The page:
Friday, February 03, 2006

Realistic training saves lives

Babble on.

I'm sure you've all heard the news by now:

At approximately 1:34 p.m. EST this afternoon, HMCS Athabaskan's Sea King helicopter, with a crew of five on board, ditched approximately 50 kilometres off the east coast of Denmark . All five crewmembers were recovered by the ship and are safe. All have been examined by the medical officer and have returned to their quarters. Their families have been advised of the incident.

The accident occurred while the aircrew practised night landings with the Sea King off the back of the ship.


[bitter sarcasm]Another feather for Jean Chretien's cap.[/bitter sarcasm]

And on a serious note, another testimonial for Survival Systems Limited.

These are the folks who train our Sea King crews to survive ditching in water with their world-leading Modular Egress Training Simulator (METS) in Dartmouth, NS.

METS™ devices simulate underwater disorientation caused by a rapidly sinking, inverted helicopter. Statistically, one helicopter ditching can be expected every 100,000 hours of flying time. In 92% of cases, aircrew will experience less than one (1) minute warning, and 78% will experience less than 15 seconds warning. A realistic aircraft ditching training program and underwater escape trainer must, therefore, be made available for aircrew and passengers who fly over water.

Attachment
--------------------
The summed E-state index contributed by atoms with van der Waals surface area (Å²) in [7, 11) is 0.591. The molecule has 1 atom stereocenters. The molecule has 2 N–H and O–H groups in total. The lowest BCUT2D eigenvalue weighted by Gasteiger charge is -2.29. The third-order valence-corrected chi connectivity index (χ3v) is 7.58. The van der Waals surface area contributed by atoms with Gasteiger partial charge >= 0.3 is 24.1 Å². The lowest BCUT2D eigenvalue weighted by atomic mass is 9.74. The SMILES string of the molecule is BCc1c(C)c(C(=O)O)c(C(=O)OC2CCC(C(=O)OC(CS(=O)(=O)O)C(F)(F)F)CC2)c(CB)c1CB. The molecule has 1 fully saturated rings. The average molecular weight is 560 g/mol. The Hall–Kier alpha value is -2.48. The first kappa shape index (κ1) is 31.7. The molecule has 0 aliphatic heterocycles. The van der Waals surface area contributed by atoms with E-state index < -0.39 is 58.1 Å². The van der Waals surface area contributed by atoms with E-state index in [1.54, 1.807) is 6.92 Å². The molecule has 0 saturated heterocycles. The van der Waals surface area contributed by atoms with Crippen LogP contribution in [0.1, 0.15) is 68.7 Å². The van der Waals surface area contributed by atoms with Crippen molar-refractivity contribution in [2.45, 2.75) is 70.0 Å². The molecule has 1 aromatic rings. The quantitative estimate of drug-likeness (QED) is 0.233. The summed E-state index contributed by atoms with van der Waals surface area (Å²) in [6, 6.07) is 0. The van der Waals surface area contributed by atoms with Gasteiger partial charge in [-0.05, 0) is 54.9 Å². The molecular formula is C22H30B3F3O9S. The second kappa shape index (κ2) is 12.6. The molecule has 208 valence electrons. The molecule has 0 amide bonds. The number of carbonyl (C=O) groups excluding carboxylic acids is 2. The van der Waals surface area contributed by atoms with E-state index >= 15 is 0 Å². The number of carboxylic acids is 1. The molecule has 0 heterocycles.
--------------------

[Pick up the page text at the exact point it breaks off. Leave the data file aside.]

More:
Although I've never been through the full training program, I completed a truncated course while on OJT with a Sea King squadron at CFB Shearwater, and watched an earlier incarnation of the METS in action (almost fifteen years ago). They take a scale mock up of the helicopter, with seats and consoles and hatches and all, drop it into a pool, roll it over underwater, and teach you to get out before you drown.

These folks train not only Canadian military aircrew, but civilian crew (oil rig choppers, especially), and foreign military personnel in nineteen countries around the world. Of special note are contracts with the USMC for specialized AH-64 Apache trainers, and Modular Amphibious Egress Trainers (MAET) for LAV-25, AAV, and other amphibious vehicles.

I applaud the Sea King crew who followed their training and survived disaster at sea. But as I'm sure that crew will eventually tell you, the real plaudits go to those who trained them so diligently and expertly. Well done.

Babble off.

1 Comments:

At 11:44 AM, Blogger Mark said...

Well done indeed. I received initial rollover training on my first job as we did software support for oil rigs.

When reality meets training you truly understand how invaluable preparation is to survival... in the dark... inverted in a closed space... filling with water.

 

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